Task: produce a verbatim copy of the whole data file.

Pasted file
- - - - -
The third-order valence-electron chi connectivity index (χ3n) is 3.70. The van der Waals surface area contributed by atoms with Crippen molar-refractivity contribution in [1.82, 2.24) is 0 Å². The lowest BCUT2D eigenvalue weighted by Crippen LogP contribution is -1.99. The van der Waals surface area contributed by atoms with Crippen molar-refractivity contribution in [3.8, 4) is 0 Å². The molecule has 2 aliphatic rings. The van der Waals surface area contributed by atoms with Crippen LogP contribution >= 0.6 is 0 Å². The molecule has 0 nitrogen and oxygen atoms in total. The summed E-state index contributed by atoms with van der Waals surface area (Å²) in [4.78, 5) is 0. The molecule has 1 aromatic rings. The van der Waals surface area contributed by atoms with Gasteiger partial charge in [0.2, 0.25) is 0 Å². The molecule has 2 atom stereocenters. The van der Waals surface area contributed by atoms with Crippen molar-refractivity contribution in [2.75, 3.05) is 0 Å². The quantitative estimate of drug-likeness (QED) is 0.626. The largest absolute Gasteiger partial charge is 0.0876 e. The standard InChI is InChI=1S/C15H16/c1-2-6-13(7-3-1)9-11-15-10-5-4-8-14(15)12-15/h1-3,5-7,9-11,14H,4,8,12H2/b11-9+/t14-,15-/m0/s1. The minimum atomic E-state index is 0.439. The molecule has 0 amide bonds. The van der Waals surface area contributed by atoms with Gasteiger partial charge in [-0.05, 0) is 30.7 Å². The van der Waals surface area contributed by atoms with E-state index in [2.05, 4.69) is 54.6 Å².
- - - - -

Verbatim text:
The third-order valence-electron chi connectivity index (χ3n) is 3.70. The van der Waals surface area contributed by atoms with Crippen molar-refractivity contribution in [1.82, 2.24) is 0 Å². The lowest BCUT2D eigenvalue weighted by Crippen LogP contribution is -1.99. The van der Waals surface area contributed by atoms with Crippen molar-refractivity contribution in [3.8, 4) is 0 Å². The molecule has 2 aliphatic rings. The van der Waals surface area contributed by atoms with Crippen LogP contribution >= 0.6 is 0 Å². The molecule has 0 nitrogen and oxygen atoms in total. The summed E-state index contributed by atoms with van der Waals surface area (Å²) in [4.78, 5) is 0. The molecule has 1 aromatic rings. The van der Waals surface area contributed by atoms with Gasteiger partial charge in [0.2, 0.25) is 0 Å². The molecule has 2 atom stereocenters. The van der Waals surface area contributed by atoms with Crippen molar-refractivity contribution in [2.75, 3.05) is 0 Å². The quantitative estimate of drug-likeness (QED) is 0.626. The largest absolute Gasteiger partial charge is 0.0876 e. The standard InChI is InChI=1S/C15H16/c1-2-6-13(7-3-1)9-11-15-10-5-4-8-14(15)12-15/h1-3,5-7,9-11,14H,4,8,12H2/b11-9+/t14-,15-/m0/s1. The minimum atomic E-state index is 0.439. The molecule has 0 amide bonds. The van der Waals surface area contributed by atoms with Gasteiger partial charge in [-0.05, 0) is 30.7 Å². The van der Waals surface area contributed by atoms with E-state index in [2.05, 4.69) is 54.6 Å².